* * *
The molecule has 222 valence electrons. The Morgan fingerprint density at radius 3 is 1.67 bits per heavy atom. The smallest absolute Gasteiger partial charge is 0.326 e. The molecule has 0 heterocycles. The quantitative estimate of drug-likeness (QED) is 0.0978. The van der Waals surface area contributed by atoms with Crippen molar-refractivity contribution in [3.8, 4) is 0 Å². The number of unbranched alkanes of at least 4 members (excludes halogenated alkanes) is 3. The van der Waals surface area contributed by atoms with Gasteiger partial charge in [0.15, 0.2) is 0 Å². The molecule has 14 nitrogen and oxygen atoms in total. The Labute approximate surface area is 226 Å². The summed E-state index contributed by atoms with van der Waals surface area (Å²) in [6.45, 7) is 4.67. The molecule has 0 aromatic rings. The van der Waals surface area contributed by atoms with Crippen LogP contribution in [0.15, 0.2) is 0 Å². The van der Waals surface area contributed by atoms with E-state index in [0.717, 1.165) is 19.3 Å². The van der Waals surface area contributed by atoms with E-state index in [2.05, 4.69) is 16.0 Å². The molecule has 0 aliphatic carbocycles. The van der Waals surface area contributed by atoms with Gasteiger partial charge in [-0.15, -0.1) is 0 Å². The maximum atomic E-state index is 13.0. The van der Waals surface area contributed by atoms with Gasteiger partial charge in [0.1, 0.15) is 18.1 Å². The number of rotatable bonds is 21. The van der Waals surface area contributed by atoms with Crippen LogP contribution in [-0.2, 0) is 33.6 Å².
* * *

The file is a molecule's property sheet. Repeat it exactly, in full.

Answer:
The molecule has 222 valence electrons. The Morgan fingerprint density at radius 3 is 1.67 bits per heavy atom. The smallest absolute Gasteiger partial charge is 0.326 e. The molecule has 0 heterocycles. The quantitative estimate of drug-likeness (QED) is 0.0978. The van der Waals surface area contributed by atoms with Crippen molar-refractivity contribution in [3.8, 4) is 0 Å². The number of unbranched alkanes of at least 4 members (excludes halogenated alkanes) is 3. The van der Waals surface area contributed by atoms with Gasteiger partial charge in [0.15, 0.2) is 0 Å². The molecule has 14 nitrogen and oxygen atoms in total. The Labute approximate surface area is 226 Å². The summed E-state index contributed by atoms with van der Waals surface area (Å²) in [6.45, 7) is 4.67. The molecule has 0 aromatic rings. The van der Waals surface area contributed by atoms with Crippen LogP contribution in [0.15, 0.2) is 0 Å². The van der Waals surface area contributed by atoms with E-state index in [0.717, 1.165) is 19.3 Å². The van der Waals surface area contributed by atoms with E-state index in [2.05, 4.69) is 16.0 Å². The molecule has 0 aliphatic carbocycles. The van der Waals surface area contributed by atoms with Gasteiger partial charge in [-0.15, -0.1) is 0 Å². The maximum atomic E-state index is 13.0. The van der Waals surface area contributed by atoms with Gasteiger partial charge in [0.1, 0.15) is 18.1 Å². The number of rotatable bonds is 21. The van der Waals surface area contributed by atoms with Crippen LogP contribution in [-0.2, 0) is 33.6 Å².